Language Selection

English French German Italian Portuguese Spanish

32-bit Ghost Still Haunts on Linux Desktop

Filed under
Linux

People still hear something about computers and repeat it mindlessly without understanding the world around them. One such example is the support for 32-bit architecture and the bundled application base. For them a home desktop performs better on any 32-bit OS and the native 32-bit applications than their 64-bit counterparts, and the user should restrict to it. It's true if that mythical user never goes beyond web browsers, word processors and media players. That's very much it. If he/she jumps into some database work, media encoding and some other number-crunching CPU-intensive task, the power of 64-bit shows, almost revolves circles around 32-bit thingy.

So, what's holding the 64-bit from replacing everything 32-bit?

rest here




More in Tux Machines

Android/Google Leftovers

3 open source alternatives to Office 365

It can be hard to get away from working and collaborating on the web. Doing that is incredibly convenient: as long as you have an internet connection, you can easily work and share from just about anywhere, on just about any device. The main problem with most web-based office suites—like Google Drive, Zoho Office, and Office365—is that they're closed source. Your data also exists at the whim of large corporations. I'm sure you've heard numerous stories of, say, Google locking or removing accounts without warning. If that happens to you, you lose what's yours. So what's an open source advocate who wants to work with web applications to do? You turn to an open source alternative, of course. Let's take a look at three of them. Read more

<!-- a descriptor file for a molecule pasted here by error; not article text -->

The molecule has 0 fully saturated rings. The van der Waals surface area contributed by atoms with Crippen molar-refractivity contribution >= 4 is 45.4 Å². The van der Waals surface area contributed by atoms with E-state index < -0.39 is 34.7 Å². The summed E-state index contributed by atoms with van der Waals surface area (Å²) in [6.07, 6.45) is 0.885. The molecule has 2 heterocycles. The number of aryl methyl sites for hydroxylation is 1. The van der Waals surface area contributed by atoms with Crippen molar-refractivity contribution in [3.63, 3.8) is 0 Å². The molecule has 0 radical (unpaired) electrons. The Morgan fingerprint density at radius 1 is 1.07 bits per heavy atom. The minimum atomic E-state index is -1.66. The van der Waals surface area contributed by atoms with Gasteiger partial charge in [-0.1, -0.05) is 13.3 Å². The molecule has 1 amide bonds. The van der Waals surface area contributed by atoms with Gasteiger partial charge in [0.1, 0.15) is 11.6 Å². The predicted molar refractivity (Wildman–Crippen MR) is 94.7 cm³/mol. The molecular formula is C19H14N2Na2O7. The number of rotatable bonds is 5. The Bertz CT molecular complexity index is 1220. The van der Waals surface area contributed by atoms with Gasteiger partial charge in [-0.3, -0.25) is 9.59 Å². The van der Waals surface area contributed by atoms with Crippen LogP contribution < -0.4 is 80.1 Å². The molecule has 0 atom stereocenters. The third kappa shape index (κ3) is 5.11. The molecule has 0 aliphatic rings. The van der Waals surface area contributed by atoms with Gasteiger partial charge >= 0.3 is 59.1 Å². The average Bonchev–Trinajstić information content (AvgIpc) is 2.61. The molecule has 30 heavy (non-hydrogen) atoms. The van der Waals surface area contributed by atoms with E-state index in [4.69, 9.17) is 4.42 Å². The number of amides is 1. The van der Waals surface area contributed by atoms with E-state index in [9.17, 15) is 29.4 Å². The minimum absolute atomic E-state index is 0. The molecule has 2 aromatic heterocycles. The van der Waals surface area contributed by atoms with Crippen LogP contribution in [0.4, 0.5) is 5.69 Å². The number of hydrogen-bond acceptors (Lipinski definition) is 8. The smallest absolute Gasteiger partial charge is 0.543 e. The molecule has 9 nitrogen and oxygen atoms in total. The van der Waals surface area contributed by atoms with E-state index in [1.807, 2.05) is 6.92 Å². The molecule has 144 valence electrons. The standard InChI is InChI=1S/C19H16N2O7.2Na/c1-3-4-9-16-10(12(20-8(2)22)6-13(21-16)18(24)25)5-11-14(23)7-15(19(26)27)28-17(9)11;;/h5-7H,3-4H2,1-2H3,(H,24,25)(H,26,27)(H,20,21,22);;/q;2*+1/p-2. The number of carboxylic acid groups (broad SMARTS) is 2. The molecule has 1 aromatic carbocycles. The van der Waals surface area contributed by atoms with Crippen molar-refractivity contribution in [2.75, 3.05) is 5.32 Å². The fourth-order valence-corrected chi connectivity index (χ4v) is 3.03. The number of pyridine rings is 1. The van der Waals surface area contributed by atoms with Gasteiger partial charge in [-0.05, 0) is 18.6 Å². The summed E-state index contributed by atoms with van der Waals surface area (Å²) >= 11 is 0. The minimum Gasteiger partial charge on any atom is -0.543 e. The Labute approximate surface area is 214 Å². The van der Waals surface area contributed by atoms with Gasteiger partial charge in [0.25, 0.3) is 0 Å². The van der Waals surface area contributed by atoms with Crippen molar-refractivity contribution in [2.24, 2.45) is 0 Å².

Hackable voice-controlled speaker and IoT controller hits KS

SeedStudio’s hackable, $49 and up “ReSpeaker” speaker system runs OpenWrt on a Mediatek MT7688 and offers voice control over home appliances. The ReSpeaker went live on Kickstarter today and has already reached 95 percent of its $40,000 funding goal with 29 days remaining. The device is billed by SeedStudio as an “open source, modular voice interface that allows us to hack things around us, just using our voices.” While it can be used as an Internet media player or a voice-activated IoT hub — especially when integrated with Seeed’s Wio Link IoT board — it’s designed to be paired with individual devices. For example, the campaign’s video shows the ReSpeaker being tucked inside a teddy bear or toy robot, or attached to plant, enabling voice control and voice synthesis. Yes, the plant actually asks to be watered. Read more

Security News